Before addressing the different sources of uncertainty, it is important to understand the process of scientific inquiry in order to identify where uncertainty can emerge and propagate to subsequent steps. We created a conceptual figure to demonstrate how community science projects can follow a generalised process of scientific inquiry, allowing potential sources of uncertainty to be identified at the various steps (Fig. 1). First, the occurrence of a phenomenon related to an alien species will initiate the motivation to ask a scientific question (Fig. 1; A). Identifying this question and developing a study to investigate the phenomenon (Fig. 1; Steps 1 and 2) may be done before data collection (Fig. 1; Step 4), either by professional scientists, community members or through co-creation. Alternatively, data may already exist, for example in online biodiversity databases, in which case considering the steps prior to the stage of data analyses become less relevant as fewer sources of uncertainty may be controlled. After data have been gathered, they may or may not be verified by experts (Fig. 1; Step 5), prior to analysis and interpretation (Fig. 1; Steps 6 and 7). This information is then ultimately communicated to stakeholders and sometimes the scientific community, for instance in the form of a report or publication (Fig. 1; Step 8; D). For projects spanning longer temporal scales, information learnt during the process may be integrated into subsequent actions allowing the refinement and improvement of the different stages via a feedback loop. It is important to note that uncertainties arising at each step can propagate to the following research steps, and thus become compounded at the subsequent stages.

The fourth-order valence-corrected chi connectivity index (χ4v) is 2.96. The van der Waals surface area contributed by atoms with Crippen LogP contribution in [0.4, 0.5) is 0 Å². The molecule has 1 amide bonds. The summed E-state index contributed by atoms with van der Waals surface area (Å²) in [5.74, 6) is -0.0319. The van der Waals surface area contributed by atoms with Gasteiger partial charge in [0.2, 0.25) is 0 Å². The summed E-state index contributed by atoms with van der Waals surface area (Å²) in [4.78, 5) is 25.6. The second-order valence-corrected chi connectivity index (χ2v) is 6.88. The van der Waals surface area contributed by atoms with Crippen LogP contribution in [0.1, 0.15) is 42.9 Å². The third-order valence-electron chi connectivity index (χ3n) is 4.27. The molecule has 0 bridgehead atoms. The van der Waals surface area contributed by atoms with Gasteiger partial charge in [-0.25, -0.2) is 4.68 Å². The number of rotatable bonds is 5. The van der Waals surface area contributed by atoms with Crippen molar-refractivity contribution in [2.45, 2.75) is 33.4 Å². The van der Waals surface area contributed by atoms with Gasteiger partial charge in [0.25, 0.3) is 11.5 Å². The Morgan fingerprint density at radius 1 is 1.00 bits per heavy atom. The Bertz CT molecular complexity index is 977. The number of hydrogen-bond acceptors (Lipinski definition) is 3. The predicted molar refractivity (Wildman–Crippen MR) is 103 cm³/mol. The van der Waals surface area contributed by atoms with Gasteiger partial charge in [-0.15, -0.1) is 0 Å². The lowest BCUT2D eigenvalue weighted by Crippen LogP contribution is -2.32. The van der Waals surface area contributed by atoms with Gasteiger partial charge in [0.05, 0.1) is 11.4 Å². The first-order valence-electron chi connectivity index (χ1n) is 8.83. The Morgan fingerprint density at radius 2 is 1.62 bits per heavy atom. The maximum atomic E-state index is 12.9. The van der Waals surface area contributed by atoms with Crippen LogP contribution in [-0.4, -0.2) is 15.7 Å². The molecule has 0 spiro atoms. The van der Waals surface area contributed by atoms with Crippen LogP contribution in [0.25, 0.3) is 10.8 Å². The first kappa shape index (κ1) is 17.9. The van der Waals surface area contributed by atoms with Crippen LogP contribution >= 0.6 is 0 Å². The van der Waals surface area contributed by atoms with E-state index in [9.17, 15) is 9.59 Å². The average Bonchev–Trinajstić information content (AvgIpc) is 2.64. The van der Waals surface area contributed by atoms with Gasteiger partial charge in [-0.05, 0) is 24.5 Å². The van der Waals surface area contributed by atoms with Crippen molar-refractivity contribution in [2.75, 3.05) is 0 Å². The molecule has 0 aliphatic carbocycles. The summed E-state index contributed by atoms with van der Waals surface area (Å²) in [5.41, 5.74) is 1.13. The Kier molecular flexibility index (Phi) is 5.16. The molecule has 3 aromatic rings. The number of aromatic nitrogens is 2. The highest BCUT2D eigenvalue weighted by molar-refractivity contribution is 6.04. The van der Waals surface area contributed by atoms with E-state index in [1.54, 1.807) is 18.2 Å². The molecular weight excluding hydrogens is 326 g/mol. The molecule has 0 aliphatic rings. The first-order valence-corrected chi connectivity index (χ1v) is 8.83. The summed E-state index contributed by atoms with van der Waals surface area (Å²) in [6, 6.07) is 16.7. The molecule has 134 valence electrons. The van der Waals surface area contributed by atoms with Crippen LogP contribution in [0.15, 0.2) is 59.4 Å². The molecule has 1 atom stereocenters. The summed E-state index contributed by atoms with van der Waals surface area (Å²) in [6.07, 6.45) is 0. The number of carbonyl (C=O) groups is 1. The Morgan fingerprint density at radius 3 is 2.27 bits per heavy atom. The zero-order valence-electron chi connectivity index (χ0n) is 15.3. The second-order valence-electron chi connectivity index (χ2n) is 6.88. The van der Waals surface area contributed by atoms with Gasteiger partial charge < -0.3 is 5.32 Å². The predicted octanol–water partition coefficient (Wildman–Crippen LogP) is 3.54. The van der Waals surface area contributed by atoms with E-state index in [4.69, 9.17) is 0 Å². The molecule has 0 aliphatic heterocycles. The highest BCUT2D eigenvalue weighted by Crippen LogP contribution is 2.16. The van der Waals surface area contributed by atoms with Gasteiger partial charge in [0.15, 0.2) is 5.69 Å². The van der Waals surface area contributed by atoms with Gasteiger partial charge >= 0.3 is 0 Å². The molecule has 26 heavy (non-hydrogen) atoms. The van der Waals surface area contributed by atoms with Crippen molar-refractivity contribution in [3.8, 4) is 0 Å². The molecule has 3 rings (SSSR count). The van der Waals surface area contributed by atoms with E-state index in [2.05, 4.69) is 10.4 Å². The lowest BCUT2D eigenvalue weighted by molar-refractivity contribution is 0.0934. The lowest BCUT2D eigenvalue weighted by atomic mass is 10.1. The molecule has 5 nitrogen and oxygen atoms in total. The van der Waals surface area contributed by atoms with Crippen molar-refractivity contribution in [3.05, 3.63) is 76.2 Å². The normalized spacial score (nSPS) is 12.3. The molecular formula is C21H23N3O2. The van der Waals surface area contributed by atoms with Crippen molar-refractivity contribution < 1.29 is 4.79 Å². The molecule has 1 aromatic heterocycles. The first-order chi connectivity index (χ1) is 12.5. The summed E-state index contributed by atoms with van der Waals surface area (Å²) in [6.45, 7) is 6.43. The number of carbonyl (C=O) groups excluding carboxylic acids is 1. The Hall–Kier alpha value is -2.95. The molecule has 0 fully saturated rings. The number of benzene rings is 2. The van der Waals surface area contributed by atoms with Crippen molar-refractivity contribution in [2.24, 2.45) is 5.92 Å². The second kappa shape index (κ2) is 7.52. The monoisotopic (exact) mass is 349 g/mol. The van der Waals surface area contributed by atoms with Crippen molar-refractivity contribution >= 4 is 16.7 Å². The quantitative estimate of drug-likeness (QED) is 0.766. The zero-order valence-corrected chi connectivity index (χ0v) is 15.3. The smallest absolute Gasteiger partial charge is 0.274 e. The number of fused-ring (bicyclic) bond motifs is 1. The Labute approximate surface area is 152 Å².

Fig. 1
figure 1